By George Will – Re-Blogged From National Review

The number of federal employees hasn’t changed much in 50 years, but that fact masks how the government has actually grown relentlessly.

In 1960, when John Kennedy was elected president, America’s population was 180 million and it had approximately 1.8 million federal bureaucrats (not counting uniformed military personnel and postal workers). Fifty-seven years later, with seven new Cabinet agencies, and myriad new sub-Cabinet agencies (e.g., the Environmental Protection Agency), and a slew of matters on the federal policy agenda that were virtually absent in 1960 (health-care insurance, primary- and secondary-school quality, crime, drug abuse, campaign finance, gun control, occupational safety, etc.), and with a population of 324 million, there are only about 2 million federal bureaucrats.

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Federal Grants to States

By Veronique de Rugy – Re-Blogged From Mercator Center George Mason University

The federal government spends over $500 billion annually on grants-in-aid to state and local governments, making grants-in-aid the third largest item in the budget after Social Security and national defense. In recent decades, federal aid to state and local governments has soared and, thus, increased their reliance on federal aid for the financing of certain government functions.
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Using data from the Office of Management and Budget (OMB), the following two charts place the post-1960s explosion in federal grants to state and local governments in perspective. Grants-in-aid are a primary mechanism that the federal government uses to extend its influence into state
and local affairs. Under the grant-in-aid process, the federal government claims to extend aid to the states to finance “areas of domestic public spending” or for “swift fiscal relief during the recent recession” or for when “severe and unforeseen economic conditions” arise.

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Really Bad Ideas, Part 4

By John Rubino – Re-Blogged From Dollar Collapse

As Hurricanes Harvey and Irma wreaked their havoc over the past couple of weeks, several interconnected questions popped up, the answers to which make us look, to put it bluntly, like idiots.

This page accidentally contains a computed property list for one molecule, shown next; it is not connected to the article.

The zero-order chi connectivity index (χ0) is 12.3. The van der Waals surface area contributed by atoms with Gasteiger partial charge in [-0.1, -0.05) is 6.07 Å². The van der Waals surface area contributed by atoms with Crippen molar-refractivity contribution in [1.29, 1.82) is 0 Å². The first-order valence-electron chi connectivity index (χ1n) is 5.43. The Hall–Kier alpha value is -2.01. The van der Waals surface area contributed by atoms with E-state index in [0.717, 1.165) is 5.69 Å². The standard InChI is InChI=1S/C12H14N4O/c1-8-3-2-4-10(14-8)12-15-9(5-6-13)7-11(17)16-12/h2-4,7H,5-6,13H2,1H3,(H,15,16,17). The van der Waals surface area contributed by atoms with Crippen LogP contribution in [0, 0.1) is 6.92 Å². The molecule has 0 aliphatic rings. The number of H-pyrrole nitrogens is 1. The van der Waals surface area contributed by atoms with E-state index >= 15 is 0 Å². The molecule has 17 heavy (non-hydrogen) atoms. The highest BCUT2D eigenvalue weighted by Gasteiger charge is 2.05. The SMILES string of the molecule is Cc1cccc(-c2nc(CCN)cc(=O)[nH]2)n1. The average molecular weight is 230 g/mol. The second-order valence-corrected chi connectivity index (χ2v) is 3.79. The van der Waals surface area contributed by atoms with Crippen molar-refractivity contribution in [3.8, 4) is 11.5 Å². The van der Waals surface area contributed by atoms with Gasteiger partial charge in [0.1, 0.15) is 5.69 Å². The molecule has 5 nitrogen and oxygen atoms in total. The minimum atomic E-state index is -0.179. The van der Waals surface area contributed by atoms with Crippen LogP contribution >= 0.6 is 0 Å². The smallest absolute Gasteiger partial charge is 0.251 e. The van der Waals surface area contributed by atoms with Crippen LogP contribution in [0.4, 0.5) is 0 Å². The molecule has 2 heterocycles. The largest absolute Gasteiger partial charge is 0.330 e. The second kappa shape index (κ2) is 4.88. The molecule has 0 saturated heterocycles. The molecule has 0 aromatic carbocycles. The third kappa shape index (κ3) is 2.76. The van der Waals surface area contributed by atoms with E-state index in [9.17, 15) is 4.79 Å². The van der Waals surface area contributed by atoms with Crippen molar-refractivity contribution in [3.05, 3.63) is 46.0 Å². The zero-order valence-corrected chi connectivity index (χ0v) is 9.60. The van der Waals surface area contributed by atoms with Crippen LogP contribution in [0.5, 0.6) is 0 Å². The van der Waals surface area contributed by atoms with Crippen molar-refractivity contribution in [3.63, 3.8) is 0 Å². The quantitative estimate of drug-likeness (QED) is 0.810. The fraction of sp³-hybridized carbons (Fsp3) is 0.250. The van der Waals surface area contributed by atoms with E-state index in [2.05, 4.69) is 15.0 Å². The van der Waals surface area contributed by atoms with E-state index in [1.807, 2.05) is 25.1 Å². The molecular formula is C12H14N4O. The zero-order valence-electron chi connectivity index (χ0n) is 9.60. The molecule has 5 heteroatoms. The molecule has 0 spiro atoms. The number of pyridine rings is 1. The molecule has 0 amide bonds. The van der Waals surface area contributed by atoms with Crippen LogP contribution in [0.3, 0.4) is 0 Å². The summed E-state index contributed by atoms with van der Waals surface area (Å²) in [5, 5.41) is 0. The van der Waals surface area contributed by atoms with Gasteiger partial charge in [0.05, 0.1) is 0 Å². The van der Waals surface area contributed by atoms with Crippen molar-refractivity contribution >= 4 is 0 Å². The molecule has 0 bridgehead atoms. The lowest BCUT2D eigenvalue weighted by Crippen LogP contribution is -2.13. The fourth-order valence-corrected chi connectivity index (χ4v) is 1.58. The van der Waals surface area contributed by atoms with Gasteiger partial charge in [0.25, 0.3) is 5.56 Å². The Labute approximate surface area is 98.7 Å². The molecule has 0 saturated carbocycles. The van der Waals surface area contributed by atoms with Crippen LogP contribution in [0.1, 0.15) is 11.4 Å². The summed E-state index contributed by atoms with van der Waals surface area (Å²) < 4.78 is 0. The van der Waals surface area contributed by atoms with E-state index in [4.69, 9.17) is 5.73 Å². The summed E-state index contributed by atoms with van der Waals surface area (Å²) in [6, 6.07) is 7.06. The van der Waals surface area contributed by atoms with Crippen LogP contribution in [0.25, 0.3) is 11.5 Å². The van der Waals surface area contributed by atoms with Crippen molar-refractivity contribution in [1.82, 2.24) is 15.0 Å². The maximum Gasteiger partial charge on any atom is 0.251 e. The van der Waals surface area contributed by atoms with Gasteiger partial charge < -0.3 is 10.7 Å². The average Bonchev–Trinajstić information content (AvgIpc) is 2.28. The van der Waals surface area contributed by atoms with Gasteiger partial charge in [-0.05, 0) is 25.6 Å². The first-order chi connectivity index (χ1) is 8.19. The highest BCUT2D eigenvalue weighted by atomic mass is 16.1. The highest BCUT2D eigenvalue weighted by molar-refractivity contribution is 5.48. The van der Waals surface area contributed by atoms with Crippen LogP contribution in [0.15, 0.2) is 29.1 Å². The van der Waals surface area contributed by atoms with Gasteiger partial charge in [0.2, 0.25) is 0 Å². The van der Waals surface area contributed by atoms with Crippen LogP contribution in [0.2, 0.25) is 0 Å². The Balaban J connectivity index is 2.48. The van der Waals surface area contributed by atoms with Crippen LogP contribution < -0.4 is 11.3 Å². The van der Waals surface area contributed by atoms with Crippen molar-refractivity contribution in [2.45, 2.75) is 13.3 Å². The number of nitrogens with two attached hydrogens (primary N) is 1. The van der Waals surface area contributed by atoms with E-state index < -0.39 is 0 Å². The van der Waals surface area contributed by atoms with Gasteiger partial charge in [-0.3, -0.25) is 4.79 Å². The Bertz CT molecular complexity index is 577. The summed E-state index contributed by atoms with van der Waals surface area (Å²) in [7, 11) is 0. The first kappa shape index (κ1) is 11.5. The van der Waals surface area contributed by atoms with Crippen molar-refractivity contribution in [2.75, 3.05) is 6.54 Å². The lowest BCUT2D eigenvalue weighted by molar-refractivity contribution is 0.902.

Why, for instance, are there suddenly so many Cat 4 and 5 hurricanes? Is this due to man-made climate change and is this summer therefore our new normal? The answer: Maybe, but that misses the point. There have always been huge storms (like the one that wiped Galveston, TX off the map in 1900, long before global warming was a thing), and barring another ice age there always will be. So the US east coast will remain one of Mother Nature’s favorite targets.

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Higher Interest Rates May Force Higher Inflation Rates

By Daniel Amerman – Re-Blogged From http://www.Gold-Eagle.com

1) Financial analysis of the three way relationship between interest rates, inflation and the U.S. national debt.

2) Higher interest rates causing higher interest payments on the $20 trillion national debt would ordinarily cause soaring deficits over time.

3) Detailed analysis of the “loophole”, which is that if inflation even moderately increases – then interest rates can rise without exploding the real debt.

4) This simultaneous increase in interest rates and inflation would have a major impact on all markets, as well as long term retirement planning.

5) The logical response to rising interest rates may be to sharpen one’s focus on how to better deal with higher rates of inflation over the long term.

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Something Big, Bad And Ugly Is Taking Place In The US Retirement Market

By SRSrocco – Re-Blogged From http://www.Silver-Phoenix500.com

While the highly inflated value of the U.S. Retirement Market reached a new high this year, something is seriously wrong when we look behind the scenes.  Of course, Americans have no idea that the U.S. Retirement Market is only a few steps from falling off the cliff, because their eyes are focused on the shiny spinning roulette wheel called the Wall Street Stock Market.

Yes, everyone continues to place their bets, hoping and praying that they will win it big, so they can retire in style.  Unfortunately, American gamblers at the casino have no idea that the HOUSE is out of money.  The only thing remaining in their backroom vaults is a small stash of cash and a bunch of IOU’s and debts.

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Larry Kudlow: Democrat Plan for Government-Run Healthcare a ‘Disaster’

By Rob Williams – Re-Blogged From Newsmax

Larry Kudlow, the economist and former adviser to President Ronald Reagan, said the economic agenda spearheaded by Senate minority leader Chuck Schumer, D-N.Y., will be a “disaster,” if Medicaid is any guide.

“A government plan is not going to work. Medicaid, which is a disaster and has spiraled out of control and has expanded and expanded and expanded with no eligibility requirements anymore – that’s the perfect example,” Kudlow said on CNBC. “If you want a Democratic program that is going to be government-run, single payer – take a look at Medicaid, which has been a disaster.”